The Moto Ides of March
March 14 (Pi day!!) and 15th (Julius Seizure Day!) marked a long-awaited road trip down to Santa Cruz. Bicycling in Santa Cruz easily rivals our riding here in Marin–both road and offroad–and for 25 hours this past weekend I was part of a group of riders who have known each other and ridden, raced, loved and lived to be that ultimate expression of biker fluency: a superb example of a 60-year old human.
Marshall Livingston, the padre of pedalheads of Point Reyes, took Tom Killion, Jeremy Fisher-Smith and me down south for a pre ride feast of salmon, a swank slumber party, and a ride the following day. We were guests of Billy Menchine and Alicia Stanton, who have hosted three decades of bicycle banquets. “Hut Thanksgiving” was my not-to-be missed first Saturday of December, in the years when I put on a very humble benefit for Women’s Crisis Support in Nisene Marks Forest.
Jeremy and Tom spent their formative years down there, and know the roads well. I was raring to do a group ride with the fast old guys and not have to look at maps. According to Livingston, there are only about four swift saurian riders in his West Marin town, whereas Santa Cruz easily has twenty or more. I think maybe I am one of a few Undroppable dame-o-saurs.
Others joined us Saturday morning: Jeff Traugott, guitar builder, Greg Foy, a pro colleague I hadn’t seen in about 30 years, Bob Landry, a builder (practically all these men are the kind that build their own homes), Peter Vizzusi and Paul Schraub. I took names. If I don’t immediately scribble down their contact info, I can’t have that wild 60th b.d. party up on Tam I’m planning in rainy, stormy (we hope) first week o’ December 2015.
I need my ‘cohort’ (and a few kids, too) to pedal up unassisted to dine together for TWO days and nights….
We’ll see if I can pull that off.
Alicia Stanton, Billy’s life partner and breezy chef de cuisine, rolled out a whole salmon and a small bushel of young yellow potatoes and even younger asparagus, and a merry dozen traded stories (as always with bikers, Road Rage Tales often pepper the usually more high-minded discussions of stuff like how great Procol Harum is.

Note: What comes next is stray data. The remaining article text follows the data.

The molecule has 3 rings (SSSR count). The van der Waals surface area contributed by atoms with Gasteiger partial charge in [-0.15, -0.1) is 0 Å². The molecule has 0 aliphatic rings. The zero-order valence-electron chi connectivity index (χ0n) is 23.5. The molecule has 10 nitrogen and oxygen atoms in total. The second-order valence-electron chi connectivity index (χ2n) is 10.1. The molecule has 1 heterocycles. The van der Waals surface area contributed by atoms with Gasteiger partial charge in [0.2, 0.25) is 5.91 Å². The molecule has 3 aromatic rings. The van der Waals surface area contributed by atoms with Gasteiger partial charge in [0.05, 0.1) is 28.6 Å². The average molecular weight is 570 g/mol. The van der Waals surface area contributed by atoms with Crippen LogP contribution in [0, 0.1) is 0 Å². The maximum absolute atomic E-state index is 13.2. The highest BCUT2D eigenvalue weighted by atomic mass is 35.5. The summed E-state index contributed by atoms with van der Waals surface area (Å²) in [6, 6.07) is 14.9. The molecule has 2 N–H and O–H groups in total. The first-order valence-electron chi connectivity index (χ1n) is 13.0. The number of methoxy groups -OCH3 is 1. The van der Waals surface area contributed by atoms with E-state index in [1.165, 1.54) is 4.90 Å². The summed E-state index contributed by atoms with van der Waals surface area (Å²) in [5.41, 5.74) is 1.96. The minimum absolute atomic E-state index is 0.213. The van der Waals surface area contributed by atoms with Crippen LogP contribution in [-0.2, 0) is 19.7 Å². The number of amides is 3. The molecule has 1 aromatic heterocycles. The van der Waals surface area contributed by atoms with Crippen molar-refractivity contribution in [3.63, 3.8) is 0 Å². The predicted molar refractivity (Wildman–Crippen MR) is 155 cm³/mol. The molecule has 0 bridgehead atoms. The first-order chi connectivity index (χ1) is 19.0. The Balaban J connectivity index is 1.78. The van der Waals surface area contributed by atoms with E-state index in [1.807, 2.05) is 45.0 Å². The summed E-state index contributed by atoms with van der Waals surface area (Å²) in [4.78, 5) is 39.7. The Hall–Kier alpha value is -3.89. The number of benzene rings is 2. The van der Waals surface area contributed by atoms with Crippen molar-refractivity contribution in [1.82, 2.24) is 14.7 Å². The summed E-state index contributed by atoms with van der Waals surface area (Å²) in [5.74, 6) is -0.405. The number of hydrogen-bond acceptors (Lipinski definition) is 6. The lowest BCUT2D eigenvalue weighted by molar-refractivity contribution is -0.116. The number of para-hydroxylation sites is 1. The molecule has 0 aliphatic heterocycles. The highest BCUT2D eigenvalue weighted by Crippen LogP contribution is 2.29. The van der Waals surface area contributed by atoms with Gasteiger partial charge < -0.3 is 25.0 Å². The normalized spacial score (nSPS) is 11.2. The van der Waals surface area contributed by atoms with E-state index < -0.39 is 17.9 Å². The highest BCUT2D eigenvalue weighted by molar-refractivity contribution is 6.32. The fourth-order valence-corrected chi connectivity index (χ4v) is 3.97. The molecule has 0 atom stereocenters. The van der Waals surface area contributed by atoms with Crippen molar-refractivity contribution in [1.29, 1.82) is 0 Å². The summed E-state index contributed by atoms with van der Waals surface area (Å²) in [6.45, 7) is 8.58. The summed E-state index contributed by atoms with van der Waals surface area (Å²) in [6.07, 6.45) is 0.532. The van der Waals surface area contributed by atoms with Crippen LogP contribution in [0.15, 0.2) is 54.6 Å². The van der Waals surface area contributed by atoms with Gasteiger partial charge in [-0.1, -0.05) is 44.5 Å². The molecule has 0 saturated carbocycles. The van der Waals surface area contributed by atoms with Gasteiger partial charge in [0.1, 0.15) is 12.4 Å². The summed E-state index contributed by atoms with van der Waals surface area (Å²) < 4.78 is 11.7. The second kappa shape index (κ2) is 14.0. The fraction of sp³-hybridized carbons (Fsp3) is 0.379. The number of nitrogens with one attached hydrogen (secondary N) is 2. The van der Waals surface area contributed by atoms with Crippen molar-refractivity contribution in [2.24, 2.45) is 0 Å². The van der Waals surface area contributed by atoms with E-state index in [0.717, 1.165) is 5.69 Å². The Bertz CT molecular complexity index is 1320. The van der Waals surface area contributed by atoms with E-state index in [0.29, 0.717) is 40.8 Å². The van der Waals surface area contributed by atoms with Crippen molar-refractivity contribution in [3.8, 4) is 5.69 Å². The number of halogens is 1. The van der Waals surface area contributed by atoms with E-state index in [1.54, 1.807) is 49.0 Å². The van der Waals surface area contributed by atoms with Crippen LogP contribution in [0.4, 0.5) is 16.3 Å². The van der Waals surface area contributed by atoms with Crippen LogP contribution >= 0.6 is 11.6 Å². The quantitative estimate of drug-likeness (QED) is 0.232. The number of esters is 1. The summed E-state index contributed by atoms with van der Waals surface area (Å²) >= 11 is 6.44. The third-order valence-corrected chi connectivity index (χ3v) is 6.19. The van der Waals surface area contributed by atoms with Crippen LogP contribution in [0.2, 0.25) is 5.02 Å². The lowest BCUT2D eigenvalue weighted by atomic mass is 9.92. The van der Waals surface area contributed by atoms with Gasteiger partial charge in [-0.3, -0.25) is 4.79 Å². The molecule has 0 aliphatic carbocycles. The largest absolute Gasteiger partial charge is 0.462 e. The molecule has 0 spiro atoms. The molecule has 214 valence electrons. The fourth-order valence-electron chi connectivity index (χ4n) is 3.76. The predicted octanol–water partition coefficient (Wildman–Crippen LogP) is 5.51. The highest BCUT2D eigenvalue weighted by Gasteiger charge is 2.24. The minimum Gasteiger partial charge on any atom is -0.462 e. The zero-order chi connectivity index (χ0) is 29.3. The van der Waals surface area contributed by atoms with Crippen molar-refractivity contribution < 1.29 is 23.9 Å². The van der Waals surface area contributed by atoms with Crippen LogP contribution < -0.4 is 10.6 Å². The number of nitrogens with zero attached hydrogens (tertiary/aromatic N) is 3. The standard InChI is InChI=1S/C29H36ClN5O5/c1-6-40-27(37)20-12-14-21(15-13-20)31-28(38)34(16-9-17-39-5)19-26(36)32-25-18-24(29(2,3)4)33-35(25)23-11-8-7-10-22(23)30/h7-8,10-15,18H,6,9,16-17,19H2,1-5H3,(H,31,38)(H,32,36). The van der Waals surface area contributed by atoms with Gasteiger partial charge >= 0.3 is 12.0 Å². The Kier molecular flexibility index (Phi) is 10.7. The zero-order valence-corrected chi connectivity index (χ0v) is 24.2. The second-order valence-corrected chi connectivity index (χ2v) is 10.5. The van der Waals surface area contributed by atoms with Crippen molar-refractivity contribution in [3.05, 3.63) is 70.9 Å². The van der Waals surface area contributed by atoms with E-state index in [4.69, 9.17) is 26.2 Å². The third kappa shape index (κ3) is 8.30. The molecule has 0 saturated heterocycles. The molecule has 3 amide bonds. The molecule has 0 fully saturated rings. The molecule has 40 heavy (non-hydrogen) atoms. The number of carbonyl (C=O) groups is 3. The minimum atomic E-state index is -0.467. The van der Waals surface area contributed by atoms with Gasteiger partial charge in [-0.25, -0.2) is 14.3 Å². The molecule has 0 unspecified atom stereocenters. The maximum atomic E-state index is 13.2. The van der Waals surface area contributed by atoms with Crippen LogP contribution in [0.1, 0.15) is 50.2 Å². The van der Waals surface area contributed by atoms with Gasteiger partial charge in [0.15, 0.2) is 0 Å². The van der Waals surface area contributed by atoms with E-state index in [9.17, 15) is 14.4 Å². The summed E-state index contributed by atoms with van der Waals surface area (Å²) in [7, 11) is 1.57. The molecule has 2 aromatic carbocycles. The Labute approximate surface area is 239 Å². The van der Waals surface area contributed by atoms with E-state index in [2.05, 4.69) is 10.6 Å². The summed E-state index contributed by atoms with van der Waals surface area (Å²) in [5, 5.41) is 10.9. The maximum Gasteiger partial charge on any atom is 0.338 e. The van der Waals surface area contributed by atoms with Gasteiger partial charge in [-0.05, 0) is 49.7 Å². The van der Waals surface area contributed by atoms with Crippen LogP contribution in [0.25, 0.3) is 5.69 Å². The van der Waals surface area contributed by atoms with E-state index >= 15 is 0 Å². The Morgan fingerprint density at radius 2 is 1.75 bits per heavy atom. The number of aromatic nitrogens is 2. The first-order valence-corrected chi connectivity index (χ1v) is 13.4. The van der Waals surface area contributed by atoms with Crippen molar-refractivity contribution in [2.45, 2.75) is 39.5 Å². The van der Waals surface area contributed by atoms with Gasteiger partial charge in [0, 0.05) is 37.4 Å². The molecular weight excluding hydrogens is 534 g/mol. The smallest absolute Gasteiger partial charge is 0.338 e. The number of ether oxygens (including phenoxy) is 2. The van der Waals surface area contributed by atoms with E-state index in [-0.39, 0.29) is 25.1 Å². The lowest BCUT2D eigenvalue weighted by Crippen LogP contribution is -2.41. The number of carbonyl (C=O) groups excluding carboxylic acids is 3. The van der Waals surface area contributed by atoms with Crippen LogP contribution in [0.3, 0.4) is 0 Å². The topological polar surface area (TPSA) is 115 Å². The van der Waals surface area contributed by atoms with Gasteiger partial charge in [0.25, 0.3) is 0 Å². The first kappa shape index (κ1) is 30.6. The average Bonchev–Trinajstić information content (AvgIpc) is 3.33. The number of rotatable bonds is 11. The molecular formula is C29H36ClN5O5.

I turned in early on the 9 foot couch, preferring it to the four huge beds on offer for my traveling companions.
Next morning we rode down the hill and collected our first cases of waving people, fist-shakers and random Hard To Interpret Motorist Behavior. Made many breakfasts: eggs, rice porridge, toast, and as Billy’s in-town house was disheveled by hungry (and in my case, rude) guests, a small peloton formed in the back yard. It was evident that this was going to be more than a ride–it seems there were several folks besides me that hadn’t seen one another in over a decade.
Roll out was maybe 10:30, and destination #1 was Granite Hill Road and the celebrated Zayante descent. I have to call Zayante the ‘repack’ of roadies. Billy might fill me in on the specifics sometime. Suffice to say I stayed down in the drops and clung to the right edge of a bumpyish road with a few hairpins and even one car coming the opposite way. As fourth or fifth in line, there was no danger of damaging someone’s hood, but I still wonder if there’s a connection between the rambunctious descending style of the talented riders in this town and the highly demonstrative few pick-up truck drivers who either gun their engine or bellow “single file” from the driver window.
I ‘d like to include Billy’s words here, and will, when I have permission to…about the early “moto” years of Santa Cruz fat tire history.
As it was, at one of the gathering points a tally was made to see what the average age was in our group, and it was 59.6 yrs, IF you threw out David M. who at 37 threw off the hoped-for high number.
Truly, we’d all pedaled an aggregate million miles, and lived to tell the tale.
Can’t write more–i’m off to Strada Rossa, with Philip Williamson, the graphic designer of note. This event’s put on by David the Cyclotourist whose photos I avidly follow on Flickr. We’d been pen pals for a few years, finally I get to meet him.
And see Jim Harlow, my old racing friend from Team Ross.